Most breast cancers form from ductal epithelial cells, but can form from lobular or other types of cells*. The most important take home message is that breast cancer isn’t a single disease. It is a collection of diseases classified by pathology (how it looks under the microscope) and molecular genetics (which collection of mutations in specific genes contribute to its formation and progression). There are at least five broad subtypes of breast cancer that can be further divided into additional subtypes: (1) Luminal A, which tend to be estrogen and progesterone hormone receptor positive (ER+/PR+) and lack HER2 alteration; (2) Luminal B, which tend to be estrogen receptor positive and can be HER2 positive or negative; (3) HER2-enriched, which tend to be negative for hormone receptors (ER-/PR-) and display amplification (more copies) of the gene encoding HER2 cell surface receptor; and (3) Triple negative, which lack hormone receptors (ER-/PR-) and HER2 amplification (HER2-)**. I’ll cover each of these subtypes in future posts, including the latest research on how they form at the molecular, genetic, and cell biologic level, and current/emerging treatment options.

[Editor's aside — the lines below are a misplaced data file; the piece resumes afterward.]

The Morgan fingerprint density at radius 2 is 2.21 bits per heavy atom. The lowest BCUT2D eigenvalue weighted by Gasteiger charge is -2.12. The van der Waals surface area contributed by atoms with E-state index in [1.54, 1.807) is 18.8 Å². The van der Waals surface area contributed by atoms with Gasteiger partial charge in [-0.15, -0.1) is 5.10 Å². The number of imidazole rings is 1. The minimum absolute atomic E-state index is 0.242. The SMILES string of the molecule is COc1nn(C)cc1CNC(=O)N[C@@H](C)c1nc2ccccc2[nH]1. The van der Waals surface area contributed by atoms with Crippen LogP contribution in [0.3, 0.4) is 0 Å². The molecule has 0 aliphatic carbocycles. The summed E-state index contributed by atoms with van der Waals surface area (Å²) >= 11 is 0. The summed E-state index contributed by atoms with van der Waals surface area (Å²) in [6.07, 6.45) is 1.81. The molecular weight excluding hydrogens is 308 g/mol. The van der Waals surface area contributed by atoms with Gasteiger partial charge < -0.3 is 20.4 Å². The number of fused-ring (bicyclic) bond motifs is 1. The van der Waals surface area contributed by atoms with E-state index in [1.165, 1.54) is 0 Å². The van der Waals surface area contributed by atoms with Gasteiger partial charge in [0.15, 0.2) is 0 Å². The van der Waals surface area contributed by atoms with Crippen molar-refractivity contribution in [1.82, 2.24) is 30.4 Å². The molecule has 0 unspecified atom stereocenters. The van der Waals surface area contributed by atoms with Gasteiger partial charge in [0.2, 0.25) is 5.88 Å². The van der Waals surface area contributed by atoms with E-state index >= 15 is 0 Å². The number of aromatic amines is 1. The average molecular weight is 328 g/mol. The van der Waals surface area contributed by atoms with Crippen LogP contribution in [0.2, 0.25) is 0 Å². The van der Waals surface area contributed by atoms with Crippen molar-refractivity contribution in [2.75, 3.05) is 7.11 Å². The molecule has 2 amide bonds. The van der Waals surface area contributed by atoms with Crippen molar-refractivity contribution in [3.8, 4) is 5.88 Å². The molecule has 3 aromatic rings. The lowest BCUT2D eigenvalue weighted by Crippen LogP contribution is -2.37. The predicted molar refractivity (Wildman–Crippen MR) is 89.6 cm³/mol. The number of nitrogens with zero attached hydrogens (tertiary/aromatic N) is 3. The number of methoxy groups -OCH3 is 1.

To wrap things up, I’d like to share with you some of the work I did as a graduate student***, which involved understanding molecular regulation of normal breast epithelial development during puberty. Again, understanding how normal breast epithelium grows and forms as breasts develop is an important first step in understanding how things go wrong in breast cancer. The pictures in (A) show whole-mount preparations of mammary gland (a fancy term for squishing and flattening a small piece of tissue on a slide and staining it to show the epithelium in the sea of fat) of breast epithelium growing to fill the fat of developing breast during puberty. The specialized bulb-like structure (arrow) is called a terminal end bud (TEB). The schematic in (B) shows the structure of cells within the TEB as they grow from the TEB tip out and differentiate into their normal, mature structures in the area behind the TEB. Luminal epithelial cells line the ducts, while myoepithelial cells that surround the lumina structure contain contractile proteins that, like muscle, will eventually squeeze and contract to help milk travel to the nipple. Cap and body cells turn into these cell types when growth stops.